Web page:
Animal behavior is both stable and plastic. To these ends, molecules and neural circuits respond to environmental changes, both short-term and long-term pertubations. In some cases, the responses maintain a fixed behavior despite a radically altered external environment, whereas in others the responses underlie an adaptive change. Learning and memory, for example, are an important class of adaptive changes to altered environmental stimuli. This Program Project group is principally focused on temperature as the environmental stimulus of interest, and all five laboratories work on poikliotherm invertebrates. There are three Drosophila groups, one C. elegans group and one group working on the crab stomatogastric ganglion (STG). All are interested in the molecules, neurons, networks and mechansms that underlie stability, sensory responsiveness, and change (learning) in the context of altered environmental stimuli. Although each of the five projects is self-contained, there are strong and important connections between groups: In Project 1, Rosbash is collaborating with Sengupta and asking, are there circadian rhythms in C. elegans and what are the relevant molecules? In this same project, Rosbash is collaborating with Garrity and asking, what are the temperature sensors that govern circadian entrainment by temperature in Drosophila? Even projects that are not directly collaborative are well-connected, as the STG group (Marder, 4) is asking a question of profound interest to a circadian laboratory (Rosbash, 1): how does network output remain constant despite substantial changes in temperature? This is a classic circadian problem but has never been addressed in the context of non-circadian molecules, cells and circuits. Project 1 also addresses the same overarching question in the traditional circadian context. Both Project 2 and Project 5 are addressing thermotaxis and thermosensory responses, in Drosophila and C. elegans, respectively. Project 5 (Sengupta) also has a deep connection with Project 3 (Griffith). Project 3 is the one non-temperature proposal, and addresses context-dependent olfactory learning in Drosophila with a focus on volatile lipid pheremones and their effects on courtship. Project 5 is also interested in behavioral plasticity, as the behavior of C. elegans on a thermal gradient is dependent on its prior temperature history. In summary, these are five strong laboratories at a single, small institution with a history of high quality and interactive neuroscience joined together by a common set of intellectual problems relevant to understanding the cellular and molecular mechanisms that underlie complex behaviors.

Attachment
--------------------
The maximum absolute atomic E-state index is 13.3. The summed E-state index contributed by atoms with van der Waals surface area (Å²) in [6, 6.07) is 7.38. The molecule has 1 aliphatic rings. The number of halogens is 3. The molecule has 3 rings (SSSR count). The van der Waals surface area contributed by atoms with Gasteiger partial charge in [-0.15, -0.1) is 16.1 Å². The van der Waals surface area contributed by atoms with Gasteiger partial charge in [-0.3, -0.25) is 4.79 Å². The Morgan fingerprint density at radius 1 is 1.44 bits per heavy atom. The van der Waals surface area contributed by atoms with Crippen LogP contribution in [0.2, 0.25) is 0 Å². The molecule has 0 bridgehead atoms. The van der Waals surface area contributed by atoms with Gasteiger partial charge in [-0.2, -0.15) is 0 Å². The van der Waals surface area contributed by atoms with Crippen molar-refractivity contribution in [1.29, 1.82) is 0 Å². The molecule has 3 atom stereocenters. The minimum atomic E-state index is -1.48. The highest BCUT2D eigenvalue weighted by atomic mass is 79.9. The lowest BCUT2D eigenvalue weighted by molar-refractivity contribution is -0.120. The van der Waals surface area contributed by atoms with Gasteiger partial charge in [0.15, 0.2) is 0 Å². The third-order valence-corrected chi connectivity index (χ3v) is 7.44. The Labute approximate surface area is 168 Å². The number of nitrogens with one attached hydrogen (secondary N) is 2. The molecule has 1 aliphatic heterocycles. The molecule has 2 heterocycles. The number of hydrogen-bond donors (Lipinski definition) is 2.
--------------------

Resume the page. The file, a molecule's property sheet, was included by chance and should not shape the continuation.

National Institute of Health (NIH)
National Institute of Neurological Disorders and Stroke (NINDS)
Research Program Projects (P01)
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Special Emphasis Panel (ZNS1-SRB-B (03))
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Riddle, Robert D
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Brandeis University
Schools of Arts and Sciences
United States
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